How To Improve Your Characters

When I was younger and wrote stories, my character would have the most random names ever. There was a girl named Aqua who found a hidden treasure, or there was an evil guy named Don-joy Soy. I was trying to steer away from the average Jane and be original, but sometimes it can get out of hand.

So, how do you make a character be remembered throughout your novel? How can you make the reader root for the character at the tense moments, and weep for the character at the sad moments? It all boils down to some helpful tips that’ll improve your characters.

Step 1: The Name

Every character needs a name. Whether it’s the mean twins from down the street, Chester and Lester; or it’s the kind old lady who collects darning spools nicknamed Threadisy. You need a name that suits them from the neckline to the hems of the bottom of the pants.

Say your book is about a plumber named Timothy and his sidekick farmer named Ian. Now, you got the main character’s name down pat, but Ian sounds like a rich sleazy banker, not the bumpkin farmer. Try something like Zebidiah. How does that sound? A middle-aged guy, a little on the plump side, straw hats and plaid shirts, honest and good-doing, there is the stereotypical farmer.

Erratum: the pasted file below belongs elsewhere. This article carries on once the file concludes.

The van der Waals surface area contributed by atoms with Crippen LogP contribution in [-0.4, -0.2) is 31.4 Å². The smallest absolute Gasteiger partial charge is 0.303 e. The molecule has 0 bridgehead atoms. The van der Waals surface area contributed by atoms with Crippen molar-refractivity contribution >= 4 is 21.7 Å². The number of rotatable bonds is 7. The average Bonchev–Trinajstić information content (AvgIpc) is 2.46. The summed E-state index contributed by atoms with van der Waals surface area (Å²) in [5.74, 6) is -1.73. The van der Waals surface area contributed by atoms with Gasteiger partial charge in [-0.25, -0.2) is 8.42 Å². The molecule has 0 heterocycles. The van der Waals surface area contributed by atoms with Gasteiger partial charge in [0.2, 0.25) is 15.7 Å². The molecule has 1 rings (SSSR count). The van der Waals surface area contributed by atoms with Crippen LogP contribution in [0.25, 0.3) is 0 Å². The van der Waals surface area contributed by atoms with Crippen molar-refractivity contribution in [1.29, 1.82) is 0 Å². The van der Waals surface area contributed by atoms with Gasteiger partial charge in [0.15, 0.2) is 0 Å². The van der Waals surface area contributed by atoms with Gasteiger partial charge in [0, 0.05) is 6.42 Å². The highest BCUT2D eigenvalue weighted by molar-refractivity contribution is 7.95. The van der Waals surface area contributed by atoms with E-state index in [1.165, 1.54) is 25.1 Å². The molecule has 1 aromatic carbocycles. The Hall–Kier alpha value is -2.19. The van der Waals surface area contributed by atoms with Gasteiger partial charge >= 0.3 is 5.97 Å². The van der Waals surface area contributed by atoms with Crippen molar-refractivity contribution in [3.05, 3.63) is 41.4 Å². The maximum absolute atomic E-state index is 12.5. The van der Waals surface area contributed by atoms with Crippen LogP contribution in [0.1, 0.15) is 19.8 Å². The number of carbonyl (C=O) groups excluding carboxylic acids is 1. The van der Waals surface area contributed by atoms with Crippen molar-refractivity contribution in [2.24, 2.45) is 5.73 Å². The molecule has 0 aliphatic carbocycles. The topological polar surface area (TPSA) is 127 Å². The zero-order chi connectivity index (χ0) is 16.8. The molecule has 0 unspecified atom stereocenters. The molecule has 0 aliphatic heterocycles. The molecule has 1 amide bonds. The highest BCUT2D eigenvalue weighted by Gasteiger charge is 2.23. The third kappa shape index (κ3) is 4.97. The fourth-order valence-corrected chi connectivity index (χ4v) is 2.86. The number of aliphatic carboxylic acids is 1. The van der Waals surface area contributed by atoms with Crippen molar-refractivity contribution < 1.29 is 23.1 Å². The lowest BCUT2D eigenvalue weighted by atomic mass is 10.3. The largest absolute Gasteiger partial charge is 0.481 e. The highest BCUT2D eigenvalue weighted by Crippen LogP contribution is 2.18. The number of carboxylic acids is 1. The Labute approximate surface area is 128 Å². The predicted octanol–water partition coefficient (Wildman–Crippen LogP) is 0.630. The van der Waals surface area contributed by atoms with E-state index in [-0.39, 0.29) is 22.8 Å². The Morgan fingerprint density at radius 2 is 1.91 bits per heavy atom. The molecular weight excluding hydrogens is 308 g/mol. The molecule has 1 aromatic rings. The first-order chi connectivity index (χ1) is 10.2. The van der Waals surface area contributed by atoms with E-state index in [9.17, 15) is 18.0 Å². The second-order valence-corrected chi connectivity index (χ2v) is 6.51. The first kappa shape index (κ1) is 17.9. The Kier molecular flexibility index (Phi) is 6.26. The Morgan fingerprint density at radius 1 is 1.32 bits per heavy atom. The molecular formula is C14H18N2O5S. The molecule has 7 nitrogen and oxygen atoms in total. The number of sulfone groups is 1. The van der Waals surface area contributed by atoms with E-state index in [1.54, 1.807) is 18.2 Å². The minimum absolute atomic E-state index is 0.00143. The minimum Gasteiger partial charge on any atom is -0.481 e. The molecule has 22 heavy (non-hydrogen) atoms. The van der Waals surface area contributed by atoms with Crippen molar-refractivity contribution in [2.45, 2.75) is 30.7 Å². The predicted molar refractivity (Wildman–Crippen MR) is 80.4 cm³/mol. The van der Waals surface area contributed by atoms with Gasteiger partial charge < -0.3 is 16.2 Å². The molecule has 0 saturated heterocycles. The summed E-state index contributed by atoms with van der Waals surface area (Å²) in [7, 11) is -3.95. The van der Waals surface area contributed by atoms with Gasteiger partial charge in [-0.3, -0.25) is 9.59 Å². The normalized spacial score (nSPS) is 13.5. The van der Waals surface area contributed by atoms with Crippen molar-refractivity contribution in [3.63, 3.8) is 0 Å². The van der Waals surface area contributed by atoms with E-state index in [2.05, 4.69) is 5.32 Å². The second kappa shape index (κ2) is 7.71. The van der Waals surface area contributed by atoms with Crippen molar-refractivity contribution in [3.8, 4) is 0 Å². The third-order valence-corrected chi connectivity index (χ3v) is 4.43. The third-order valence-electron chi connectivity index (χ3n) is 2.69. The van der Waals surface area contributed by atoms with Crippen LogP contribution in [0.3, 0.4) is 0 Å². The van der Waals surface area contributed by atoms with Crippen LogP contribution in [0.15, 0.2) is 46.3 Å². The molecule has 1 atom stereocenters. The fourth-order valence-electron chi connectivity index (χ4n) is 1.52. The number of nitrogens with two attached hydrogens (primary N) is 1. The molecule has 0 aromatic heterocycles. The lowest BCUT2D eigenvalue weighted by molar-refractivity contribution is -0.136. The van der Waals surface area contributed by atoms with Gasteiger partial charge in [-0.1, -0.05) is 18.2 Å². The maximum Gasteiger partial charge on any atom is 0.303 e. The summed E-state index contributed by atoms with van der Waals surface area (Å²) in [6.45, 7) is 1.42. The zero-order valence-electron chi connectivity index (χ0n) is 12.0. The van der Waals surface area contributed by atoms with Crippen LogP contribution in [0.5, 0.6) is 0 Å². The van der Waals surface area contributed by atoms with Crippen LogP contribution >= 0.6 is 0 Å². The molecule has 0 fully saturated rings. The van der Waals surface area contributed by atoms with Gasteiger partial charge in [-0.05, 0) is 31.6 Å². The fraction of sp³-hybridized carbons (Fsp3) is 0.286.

But what if your story only has fanciful names like Bedford, Chiquita, Gilda, and Vester. I pity all the kids who are named that. When you got those kinds of names, it’s best to throw in the average Mary or Ben. Just so the readers aren’t groaning in frustration because they can’t pronounce the protagonist’s name: Aoife. That is a real name by the way.

Step 2: Looks

Another great way is to describe the character. Give the reader a visual.